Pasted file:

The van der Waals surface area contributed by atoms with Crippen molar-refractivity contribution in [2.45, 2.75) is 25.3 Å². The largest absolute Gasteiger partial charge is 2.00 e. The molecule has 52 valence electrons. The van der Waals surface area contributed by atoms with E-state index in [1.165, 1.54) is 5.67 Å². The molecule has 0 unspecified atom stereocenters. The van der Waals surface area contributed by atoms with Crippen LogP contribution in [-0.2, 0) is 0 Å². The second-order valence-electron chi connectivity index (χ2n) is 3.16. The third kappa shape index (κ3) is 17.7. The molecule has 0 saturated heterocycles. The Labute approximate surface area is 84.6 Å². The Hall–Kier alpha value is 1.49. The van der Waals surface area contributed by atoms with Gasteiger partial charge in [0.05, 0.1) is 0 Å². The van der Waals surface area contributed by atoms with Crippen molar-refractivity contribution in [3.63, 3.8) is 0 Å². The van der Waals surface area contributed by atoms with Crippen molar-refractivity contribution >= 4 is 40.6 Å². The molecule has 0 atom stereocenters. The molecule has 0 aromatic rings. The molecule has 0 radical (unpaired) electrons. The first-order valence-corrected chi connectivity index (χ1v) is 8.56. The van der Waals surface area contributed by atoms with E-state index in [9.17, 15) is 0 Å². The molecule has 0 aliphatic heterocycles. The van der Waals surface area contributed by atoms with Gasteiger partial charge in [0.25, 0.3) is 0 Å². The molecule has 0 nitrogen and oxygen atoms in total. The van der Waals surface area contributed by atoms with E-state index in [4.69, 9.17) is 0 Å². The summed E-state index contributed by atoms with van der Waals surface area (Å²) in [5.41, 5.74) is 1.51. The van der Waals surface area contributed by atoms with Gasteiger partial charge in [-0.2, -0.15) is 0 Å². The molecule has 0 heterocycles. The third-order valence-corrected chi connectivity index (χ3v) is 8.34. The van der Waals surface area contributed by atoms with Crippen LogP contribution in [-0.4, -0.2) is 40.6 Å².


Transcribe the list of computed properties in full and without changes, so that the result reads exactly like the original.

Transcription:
The van der Waals surface area contributed by atoms with Crippen molar-refractivity contribution in [2.45, 2.75) is 25.3 Å². The largest absolute Gasteiger partial charge is 2.00 e. The molecule has 52 valence electrons. The van der Waals surface area contributed by atoms with E-state index in [1.165, 1.54) is 5.67 Å². The molecule has 0 unspecified atom stereocenters. The van der Waals surface area contributed by atoms with Crippen LogP contribution in [-0.2, 0) is 0 Å². The second-order valence-electron chi connectivity index (χ2n) is 3.16. The third kappa shape index (κ3) is 17.7. The molecule has 0 saturated heterocycles. The Labute approximate surface area is 84.6 Å². The Hall–Kier alpha value is 1.49. The van der Waals surface area contributed by atoms with Gasteiger partial charge in [0.05, 0.1) is 0 Å². The van der Waals surface area contributed by atoms with Crippen molar-refractivity contribution in [3.63, 3.8) is 0 Å². The van der Waals surface area contributed by atoms with Crippen molar-refractivity contribution >= 4 is 40.6 Å². The molecule has 0 atom stereocenters. The molecule has 0 aromatic rings. The molecule has 0 radical (unpaired) electrons. The first-order valence-corrected chi connectivity index (χ1v) is 8.56. The van der Waals surface area contributed by atoms with E-state index in [9.17, 15) is 0 Å². The molecule has 0 aliphatic heterocycles. The van der Waals surface area contributed by atoms with Gasteiger partial charge in [0.25, 0.3) is 0 Å². The molecule has 0 nitrogen and oxygen atoms in total. The van der Waals surface area contributed by atoms with E-state index in [4.69, 9.17) is 0 Å². The summed E-state index contributed by atoms with van der Waals surface area (Å²) in [5.41, 5.74) is 1.51. The van der Waals surface area contributed by atoms with Gasteiger partial charge in [-0.2, -0.15) is 0 Å². The molecule has 0 heterocycles. The third-order valence-corrected chi connectivity index (χ3v) is 8.34. The van der Waals surface area contributed by atoms with Crippen LogP contribution in [-0.4, -0.2) is 40.6 Å².